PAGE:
Unpaid wages are also common in the food industry. The food justice movement has, in recent years, been one of the more vibrant strains on the U.S. left, especially among young people, bringing together economic justice, environmentalism, and a concern with the quality of our everyday life. Several websites are vital resources for tracking struggles among food industry workers. One is the blog of Brandworkers International, a group that engages concerned citizens in fights for economic justice for retail and food workers. Like far too many labor movement websites, this one looks like hell, but it provides updates and news reports on the struggles of workers in these industries, ranging from a pressure campaign on a Brooklyn hummus producer failing to pay wages to its workers, to a victory for distribution workers at a New York City bakery, to national updates on legislative protections for immigrant workers. You can follow the Brandworkers’ blog by signing up for updates on the site, or by following Focus on the Food Chain on Facebook. Another excellent resource is the website of the Coalition of Immokalee Workers (CIW), a group of Latino, Mayan Indian, and Haitian immigrant workers. That site ( includes updates on CIW’s efforts to get major food purveyors—like Publix supermarket and the Chipotle fast-food chain—to raise prices by just a penny in order to provide the migrant workers who pick the tomatoes with a living wage.

Who’s Waging War on Teachers?

Speaking of workers fighting back, the growing education justice movement can, in part, be seen as an insurgent labor movement. Teachers frustrated by their unions’ lack of leadership and depressing compromises on unpalatable policy—agreeing to link teacher evaluations to student test scores, voyages. for example—have been finding many other ways to fight back, including joining the Occupy movement. As worry over the neoliberal assault on public education spreads, more activists and other citizens are demanding information on who exactly is funding this assault, and by what mechanisms and institutions. A terrific resource on this is Education Watch, a website ( operated by Great Schools for America, an organization founded by teachers to promote good teaching and fight the corporatization of public schools. Education Watch is an easily- searchable database showing the connections between wealthy people, policies encouraging privatization of education, the charter chains, and right-wing agendas.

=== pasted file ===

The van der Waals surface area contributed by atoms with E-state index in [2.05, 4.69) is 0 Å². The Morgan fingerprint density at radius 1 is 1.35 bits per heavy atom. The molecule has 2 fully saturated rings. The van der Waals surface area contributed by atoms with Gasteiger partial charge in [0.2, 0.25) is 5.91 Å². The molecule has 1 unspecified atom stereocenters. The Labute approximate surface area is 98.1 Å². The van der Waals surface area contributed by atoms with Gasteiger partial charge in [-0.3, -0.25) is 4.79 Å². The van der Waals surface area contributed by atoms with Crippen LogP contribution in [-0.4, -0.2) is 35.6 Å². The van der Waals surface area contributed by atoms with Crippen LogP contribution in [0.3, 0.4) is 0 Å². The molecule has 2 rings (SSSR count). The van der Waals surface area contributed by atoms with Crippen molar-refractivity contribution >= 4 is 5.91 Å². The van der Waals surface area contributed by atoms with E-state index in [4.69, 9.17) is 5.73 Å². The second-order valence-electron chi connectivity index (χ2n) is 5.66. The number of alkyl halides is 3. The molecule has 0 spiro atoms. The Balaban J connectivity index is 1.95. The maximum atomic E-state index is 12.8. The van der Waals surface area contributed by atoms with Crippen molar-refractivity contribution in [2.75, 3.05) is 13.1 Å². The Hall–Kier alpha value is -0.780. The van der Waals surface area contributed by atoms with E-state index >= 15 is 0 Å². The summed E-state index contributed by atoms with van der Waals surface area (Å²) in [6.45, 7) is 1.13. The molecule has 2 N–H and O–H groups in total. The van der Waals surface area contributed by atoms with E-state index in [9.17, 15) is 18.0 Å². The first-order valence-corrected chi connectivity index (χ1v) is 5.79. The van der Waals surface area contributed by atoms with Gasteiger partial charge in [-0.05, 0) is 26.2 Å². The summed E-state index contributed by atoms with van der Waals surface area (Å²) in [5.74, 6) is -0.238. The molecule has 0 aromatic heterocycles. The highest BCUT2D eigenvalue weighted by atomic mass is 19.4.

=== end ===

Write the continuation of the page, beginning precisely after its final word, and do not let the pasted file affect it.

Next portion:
Voyages Into History

The rapid technological changes we’re living through can make the future feel perilously close. But they also provide invaluable tools for exploring the past. One of many awe-inspiring new websites popularizing the historical research process is Voyages: The Trans-Atlantic Slave Trade Database (www., which documents the forced journey of Africans to the Americas between the sixteenth and nineteenth centuries, one of the most consequential and traumatic events in global labor history. The site provides data on more than thirty-five thousand journeys bringing slaves to the New World, and scholars are adding more every day. The information is drawn from libraries and archives around the world, and the site is hosted by Emory University and funded mainly by the National Endowment for the Humanities. The “Voyages” site also includes helpful guides to its data, as well as maps showing where most of the slaves departed from Africa, as well as the major ports from the Americas that were involved in such voyages. Also on the site is a detailed timeline, beginning with the first slave voyage in 1525, showing how many slave- according to data available thus far- embarked and disembarked each year, for the entire duration of the salve trade. The timeline ends with the last voyage, as late as 1867. The site also provides images of the original manuscripts- registries from the slave ships themselves- that make all the data collecting possible. All the information on the site can be assessed for free, and there is plenty of detailed instructions on how to use its many features.

The database also lists individual slaves, by African name and age, voyage, and year they arrived. That’s rich data for historians of the slave trade, as well as for the ordinary citizen. “Voyages” also begins to provide for the Middle Passage, as Maya Lin’s Vietnam Veterans Memorial ( did for the Vietnam War, a sense of the many real lives destroyed.

Garment Work In Art

Also greatly aided by technology is art from the margins, which unfortunately, at this moment, includes almost all art on labor issues. Projects that once might have been seen by a handful of people can now have a far more global reach. Anne Elizabeth Moore is an artist who has a performance piece called “Garment Work,” which was an installation at Chicago’s Museum of Contemporary Art last year, in which the artist and museum visitors work together to take apart a pair of jeans. During the performance, she makes connections between the Cambodian factories where the jeans were made and Chicago’s Michigan Avenue where they were purchased. A ten-minute video can still be seen here: www.